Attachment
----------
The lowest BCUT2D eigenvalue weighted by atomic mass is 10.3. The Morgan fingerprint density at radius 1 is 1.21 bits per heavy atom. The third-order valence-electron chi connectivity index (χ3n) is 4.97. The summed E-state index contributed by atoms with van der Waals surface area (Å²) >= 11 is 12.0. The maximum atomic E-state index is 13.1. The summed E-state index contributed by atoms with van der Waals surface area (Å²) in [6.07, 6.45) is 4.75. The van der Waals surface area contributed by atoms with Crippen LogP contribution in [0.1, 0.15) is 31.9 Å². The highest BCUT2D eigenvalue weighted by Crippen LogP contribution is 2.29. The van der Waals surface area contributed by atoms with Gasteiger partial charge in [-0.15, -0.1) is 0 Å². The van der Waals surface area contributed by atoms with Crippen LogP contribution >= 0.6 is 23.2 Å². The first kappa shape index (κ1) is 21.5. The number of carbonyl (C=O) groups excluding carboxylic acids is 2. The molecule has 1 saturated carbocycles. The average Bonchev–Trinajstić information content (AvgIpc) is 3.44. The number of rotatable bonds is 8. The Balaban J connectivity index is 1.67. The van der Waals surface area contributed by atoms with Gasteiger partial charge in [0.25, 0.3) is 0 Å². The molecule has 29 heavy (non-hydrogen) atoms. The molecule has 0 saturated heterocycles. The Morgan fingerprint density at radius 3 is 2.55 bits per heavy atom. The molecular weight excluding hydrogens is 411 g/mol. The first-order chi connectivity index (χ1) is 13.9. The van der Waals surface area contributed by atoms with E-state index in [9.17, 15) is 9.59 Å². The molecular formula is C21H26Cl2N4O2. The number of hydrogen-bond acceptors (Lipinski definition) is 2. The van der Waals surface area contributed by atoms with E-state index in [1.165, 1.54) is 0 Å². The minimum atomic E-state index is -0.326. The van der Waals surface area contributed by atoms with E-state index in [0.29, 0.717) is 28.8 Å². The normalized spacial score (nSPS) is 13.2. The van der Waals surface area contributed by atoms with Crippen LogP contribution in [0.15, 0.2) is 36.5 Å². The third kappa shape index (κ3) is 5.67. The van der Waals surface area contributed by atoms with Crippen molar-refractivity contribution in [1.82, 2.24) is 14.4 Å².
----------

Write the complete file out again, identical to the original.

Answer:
The lowest BCUT2D eigenvalue weighted by atomic mass is 10.3. The Morgan fingerprint density at radius 1 is 1.21 bits per heavy atom. The third-order valence-electron chi connectivity index (χ3n) is 4.97. The summed E-state index contributed by atoms with van der Waals surface area (Å²) >= 11 is 12.0. The maximum atomic E-state index is 13.1. The summed E-state index contributed by atoms with van der Waals surface area (Å²) in [6.07, 6.45) is 4.75. The van der Waals surface area contributed by atoms with Crippen LogP contribution in [0.1, 0.15) is 31.9 Å². The highest BCUT2D eigenvalue weighted by Crippen LogP contribution is 2.29. The van der Waals surface area contributed by atoms with Gasteiger partial charge in [-0.15, -0.1) is 0 Å². The van der Waals surface area contributed by atoms with Crippen LogP contribution >= 0.6 is 23.2 Å². The first kappa shape index (κ1) is 21.5. The number of carbonyl (C=O) groups excluding carboxylic acids is 2. The molecule has 1 saturated carbocycles. The average Bonchev–Trinajstić information content (AvgIpc) is 3.44. The number of rotatable bonds is 8. The Balaban J connectivity index is 1.67. The van der Waals surface area contributed by atoms with Gasteiger partial charge in [0.25, 0.3) is 0 Å². The molecule has 29 heavy (non-hydrogen) atoms. The molecule has 0 saturated heterocycles. The Morgan fingerprint density at radius 3 is 2.55 bits per heavy atom. The molecular weight excluding hydrogens is 411 g/mol. The first-order chi connectivity index (χ1) is 13.9. The van der Waals surface area contributed by atoms with E-state index in [9.17, 15) is 9.59 Å². The molecular formula is C21H26Cl2N4O2. The number of hydrogen-bond acceptors (Lipinski definition) is 2. The van der Waals surface area contributed by atoms with E-state index in [1.165, 1.54) is 0 Å². The minimum atomic E-state index is -0.326. The van der Waals surface area contributed by atoms with E-state index in [0.29, 0.717) is 28.8 Å². The normalized spacial score (nSPS) is 13.2. The van der Waals surface area contributed by atoms with Crippen LogP contribution in [0.15, 0.2) is 36.5 Å². The third kappa shape index (κ3) is 5.67. The van der Waals surface area contributed by atoms with Crippen molar-refractivity contribution in [1.82, 2.24) is 14.4 Å².